In honor of African-American History Month, Wylie House is pleased to feature two notable African-Americans who made history in Bloomington, Indiana and lived with the Theophilus A. Wylie family in the last half of the 19th century.
Elizabeth “Lizzie” Breckenridge was an African-American woman born in Bedford, Indiana on July 5, 1843. In 1856, the Theophilus A. Wylie family employed Lizzie at the age of 13 as their domestic servant, where she stayed for nearly 45 years.
While living with the TA Wylie family, Lizzie learned to read and write. She developed a rich taste in literature and took special interest in astronomy. Lizzie never married, but she eventually saved enough money to purchase her own home, an important accomplishment for an African-American woman in her day. Lizzie’s home was located on S. Washington Street.
We know from an article published in the Indianapolis News in 1903 that Lizzie attended the Reformed Presbyterian Church of Bloomington, the same church attended by the Wylie family. This article, found on Page 7 of the newspaper, provides background information about Lizzie’s family.
Covenanter Presbyterians who left southern states in favor of Indiana’s position against the practice of slavery formed the Reformed Presbyterian Church of Bloomington. The church was originally located on land adjacent to the Covenanter Cemetery, where Lizzie is buried. She passed away on September 25, 1910 at the age of 67.
Harvey Young came to Bloomington from Indianapolis in 1882 to enroll at Indiana University and was the first African-American to do so. Theophilus A Wylie, in a journal entry dated August 20, 1882 wrote, “Harvey Young, graduate of Indiana High School came last Thursday intending to enter the Freshman class. He is well recommended has a good appearance – Intelligent & neat – will be a pioneer colored student in the College – Hope he will do well –”. Harvey Young boarded with the Wylie family for at least his first semester in 1883.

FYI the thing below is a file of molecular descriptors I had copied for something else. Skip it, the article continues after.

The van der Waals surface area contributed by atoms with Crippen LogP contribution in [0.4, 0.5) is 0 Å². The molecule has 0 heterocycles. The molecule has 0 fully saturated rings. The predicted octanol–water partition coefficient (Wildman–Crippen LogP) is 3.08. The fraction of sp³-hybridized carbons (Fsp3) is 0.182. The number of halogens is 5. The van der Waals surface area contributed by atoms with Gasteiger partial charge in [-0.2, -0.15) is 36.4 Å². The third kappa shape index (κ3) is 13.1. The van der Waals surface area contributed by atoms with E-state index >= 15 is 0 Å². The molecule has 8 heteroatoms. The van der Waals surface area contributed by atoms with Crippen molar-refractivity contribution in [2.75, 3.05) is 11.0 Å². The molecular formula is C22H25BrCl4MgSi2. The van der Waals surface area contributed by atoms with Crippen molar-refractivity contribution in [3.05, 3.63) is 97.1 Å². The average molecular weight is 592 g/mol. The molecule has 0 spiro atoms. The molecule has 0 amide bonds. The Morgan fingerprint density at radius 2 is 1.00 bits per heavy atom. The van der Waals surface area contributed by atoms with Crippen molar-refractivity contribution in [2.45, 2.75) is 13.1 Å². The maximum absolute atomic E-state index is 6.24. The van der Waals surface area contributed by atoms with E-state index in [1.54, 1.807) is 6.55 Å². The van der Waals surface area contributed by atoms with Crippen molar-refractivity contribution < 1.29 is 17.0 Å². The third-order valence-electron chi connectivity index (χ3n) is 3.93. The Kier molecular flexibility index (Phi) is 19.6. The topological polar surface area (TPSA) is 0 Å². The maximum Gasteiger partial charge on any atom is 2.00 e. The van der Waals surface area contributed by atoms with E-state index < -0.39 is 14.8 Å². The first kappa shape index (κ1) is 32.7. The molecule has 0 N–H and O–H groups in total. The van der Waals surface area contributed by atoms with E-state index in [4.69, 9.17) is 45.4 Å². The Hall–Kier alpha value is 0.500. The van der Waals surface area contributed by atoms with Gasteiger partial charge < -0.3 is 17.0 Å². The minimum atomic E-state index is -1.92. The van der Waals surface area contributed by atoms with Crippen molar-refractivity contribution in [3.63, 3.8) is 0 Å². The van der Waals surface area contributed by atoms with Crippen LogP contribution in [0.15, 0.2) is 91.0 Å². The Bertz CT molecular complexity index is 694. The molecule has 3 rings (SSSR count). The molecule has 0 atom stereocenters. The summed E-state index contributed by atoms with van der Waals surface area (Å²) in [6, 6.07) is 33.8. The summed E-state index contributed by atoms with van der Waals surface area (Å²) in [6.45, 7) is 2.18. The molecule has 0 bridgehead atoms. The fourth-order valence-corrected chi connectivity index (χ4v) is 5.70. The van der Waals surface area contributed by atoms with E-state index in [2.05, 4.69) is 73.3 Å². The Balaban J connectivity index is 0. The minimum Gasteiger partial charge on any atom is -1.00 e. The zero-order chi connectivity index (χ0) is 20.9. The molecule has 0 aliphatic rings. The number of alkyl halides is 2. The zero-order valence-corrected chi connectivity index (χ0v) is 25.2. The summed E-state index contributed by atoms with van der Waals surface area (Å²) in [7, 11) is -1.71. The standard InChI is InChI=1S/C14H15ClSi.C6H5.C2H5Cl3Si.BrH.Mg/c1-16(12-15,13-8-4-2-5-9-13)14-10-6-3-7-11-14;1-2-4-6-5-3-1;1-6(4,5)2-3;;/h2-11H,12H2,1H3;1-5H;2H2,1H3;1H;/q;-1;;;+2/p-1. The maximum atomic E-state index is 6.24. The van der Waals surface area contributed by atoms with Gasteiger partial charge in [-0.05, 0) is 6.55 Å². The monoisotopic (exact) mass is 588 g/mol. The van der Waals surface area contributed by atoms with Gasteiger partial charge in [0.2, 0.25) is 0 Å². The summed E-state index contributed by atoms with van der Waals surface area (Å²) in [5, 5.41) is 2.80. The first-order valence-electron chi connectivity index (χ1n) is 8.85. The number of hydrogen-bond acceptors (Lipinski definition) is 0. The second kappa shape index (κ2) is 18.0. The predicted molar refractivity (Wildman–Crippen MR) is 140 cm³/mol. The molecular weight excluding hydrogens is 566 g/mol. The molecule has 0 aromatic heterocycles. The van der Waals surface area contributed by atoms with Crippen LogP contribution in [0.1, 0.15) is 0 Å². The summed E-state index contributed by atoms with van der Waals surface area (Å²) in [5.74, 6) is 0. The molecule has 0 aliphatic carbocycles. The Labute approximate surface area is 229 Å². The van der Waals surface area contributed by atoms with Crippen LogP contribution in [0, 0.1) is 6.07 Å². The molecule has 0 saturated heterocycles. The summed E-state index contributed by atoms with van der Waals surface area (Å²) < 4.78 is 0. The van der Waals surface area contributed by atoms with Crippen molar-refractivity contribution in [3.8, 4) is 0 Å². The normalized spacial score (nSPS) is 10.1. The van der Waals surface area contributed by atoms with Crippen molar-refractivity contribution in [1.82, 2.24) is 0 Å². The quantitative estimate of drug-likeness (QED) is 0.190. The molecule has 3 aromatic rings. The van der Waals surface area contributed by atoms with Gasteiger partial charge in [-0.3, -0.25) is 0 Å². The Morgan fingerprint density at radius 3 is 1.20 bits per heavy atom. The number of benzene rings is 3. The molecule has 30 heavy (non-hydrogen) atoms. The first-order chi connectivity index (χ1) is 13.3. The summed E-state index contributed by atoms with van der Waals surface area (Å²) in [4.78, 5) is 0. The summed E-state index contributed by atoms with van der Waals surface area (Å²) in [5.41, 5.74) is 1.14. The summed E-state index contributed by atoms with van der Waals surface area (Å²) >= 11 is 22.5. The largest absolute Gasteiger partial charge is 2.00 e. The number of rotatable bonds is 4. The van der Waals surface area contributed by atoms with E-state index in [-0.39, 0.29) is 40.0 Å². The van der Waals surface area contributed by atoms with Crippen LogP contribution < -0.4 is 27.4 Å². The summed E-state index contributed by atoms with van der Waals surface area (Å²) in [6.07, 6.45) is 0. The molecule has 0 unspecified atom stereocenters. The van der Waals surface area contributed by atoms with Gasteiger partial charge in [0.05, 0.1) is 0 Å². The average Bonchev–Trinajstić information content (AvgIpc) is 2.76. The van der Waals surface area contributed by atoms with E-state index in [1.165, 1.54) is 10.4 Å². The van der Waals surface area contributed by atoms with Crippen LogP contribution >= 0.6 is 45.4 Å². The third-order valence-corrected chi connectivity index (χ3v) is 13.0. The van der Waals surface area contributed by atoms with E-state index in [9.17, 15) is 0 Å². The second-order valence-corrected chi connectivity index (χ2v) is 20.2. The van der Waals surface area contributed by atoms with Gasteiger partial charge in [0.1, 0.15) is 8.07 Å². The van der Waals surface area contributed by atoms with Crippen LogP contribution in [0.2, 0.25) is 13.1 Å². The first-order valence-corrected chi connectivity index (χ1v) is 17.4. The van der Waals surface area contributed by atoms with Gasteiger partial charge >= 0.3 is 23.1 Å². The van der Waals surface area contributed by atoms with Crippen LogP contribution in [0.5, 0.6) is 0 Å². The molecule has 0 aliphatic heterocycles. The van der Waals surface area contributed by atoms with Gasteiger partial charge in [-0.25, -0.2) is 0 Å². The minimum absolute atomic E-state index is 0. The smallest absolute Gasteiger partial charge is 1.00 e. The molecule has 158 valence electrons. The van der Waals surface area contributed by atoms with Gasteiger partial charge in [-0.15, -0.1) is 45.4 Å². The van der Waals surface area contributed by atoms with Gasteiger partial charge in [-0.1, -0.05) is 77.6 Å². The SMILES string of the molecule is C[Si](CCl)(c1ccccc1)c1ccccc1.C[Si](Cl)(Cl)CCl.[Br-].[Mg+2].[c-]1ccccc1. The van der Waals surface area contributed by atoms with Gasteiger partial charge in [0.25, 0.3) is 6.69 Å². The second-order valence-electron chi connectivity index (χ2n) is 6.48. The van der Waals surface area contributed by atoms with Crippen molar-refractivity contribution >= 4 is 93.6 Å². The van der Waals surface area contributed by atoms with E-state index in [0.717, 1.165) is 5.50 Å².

We know from a journal entry that on at least one occasion Harvey attended church with the Wylie family. In another entry dated November 11, 1883 Theophilus writes, ““Friday night Athenian Society had the opening of its new Hall. Harvey Young (Aithiops) one of the speakers. – Such a thing would not have been tolerated 25 yrs ago. – The world moves. –” Note: Aethiops – antiquated term used to denote the dark complexion of an individual from Ethiopia.
Harvey did not graduate from Indiana University, but rather returned to Indianapolis after three semesters to become a public school teacher in the Indianapolis Public School system. We know from articles published in the Indianapolis News that Harvey taught at IPS schools #19, #23, and #24 from 1885 to 1895. Census records were unable to determine his whereabouts following 1895.
The Underground Railroad and Wylie House
Visitors to Wylie House sometimes ask if the home was part of the Underground Railroad. We cannot verify that it was, but accounts from older local area residents lend support to the idea that it could have been.
According to VisitBloomington.com, “The Covenanters, a group of Scotch-Irish Presbyterians from South Carolina, had settled just outside Bloomington by 1821. Believing that slavery was a moral evil, the Covenanters acted on their principles and during the Civil War provided a way station for escaped slaves traveling north on the Underground Railroad.” Both Andrew and Theophilus A. Wylie were active members of the Bloomington Reformed Presbyterian Church, so it is reasonable to believe they also held these views.
An article published in the September 1917 issue of Indiana Magazine of History entitled, “The Underground Railroad in Monroe County” identifies local individuals, church members, and contemporaries of the Wylies who are believed to have been active participants in the Underground Railroad.
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